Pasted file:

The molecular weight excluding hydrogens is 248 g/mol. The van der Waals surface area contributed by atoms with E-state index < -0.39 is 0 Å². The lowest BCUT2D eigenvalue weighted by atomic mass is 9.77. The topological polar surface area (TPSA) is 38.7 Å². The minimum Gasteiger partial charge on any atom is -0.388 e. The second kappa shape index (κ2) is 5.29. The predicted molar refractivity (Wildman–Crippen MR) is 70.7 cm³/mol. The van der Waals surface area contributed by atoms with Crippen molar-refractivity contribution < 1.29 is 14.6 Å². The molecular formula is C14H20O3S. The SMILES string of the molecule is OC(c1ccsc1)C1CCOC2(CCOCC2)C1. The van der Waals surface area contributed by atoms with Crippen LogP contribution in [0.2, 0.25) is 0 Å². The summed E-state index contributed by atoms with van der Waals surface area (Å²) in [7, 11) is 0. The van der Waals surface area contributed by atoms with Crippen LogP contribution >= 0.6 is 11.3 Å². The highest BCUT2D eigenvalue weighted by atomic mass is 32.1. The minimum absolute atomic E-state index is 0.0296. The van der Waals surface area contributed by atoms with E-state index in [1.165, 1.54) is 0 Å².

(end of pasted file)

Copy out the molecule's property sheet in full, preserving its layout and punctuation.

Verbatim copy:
The molecular weight excluding hydrogens is 248 g/mol. The van der Waals surface area contributed by atoms with E-state index < -0.39 is 0 Å². The lowest BCUT2D eigenvalue weighted by atomic mass is 9.77. The topological polar surface area (TPSA) is 38.7 Å². The minimum Gasteiger partial charge on any atom is -0.388 e. The second kappa shape index (κ2) is 5.29. The predicted molar refractivity (Wildman–Crippen MR) is 70.7 cm³/mol. The van der Waals surface area contributed by atoms with Crippen molar-refractivity contribution < 1.29 is 14.6 Å². The molecular formula is C14H20O3S. The SMILES string of the molecule is OC(c1ccsc1)C1CCOC2(CCOCC2)C1. The van der Waals surface area contributed by atoms with Crippen LogP contribution in [0.2, 0.25) is 0 Å². The summed E-state index contributed by atoms with van der Waals surface area (Å²) in [7, 11) is 0. The van der Waals surface area contributed by atoms with Crippen LogP contribution >= 0.6 is 11.3 Å². The highest BCUT2D eigenvalue weighted by atomic mass is 32.1. The minimum absolute atomic E-state index is 0.0296. The van der Waals surface area contributed by atoms with E-state index in [1.165, 1.54) is 0 Å².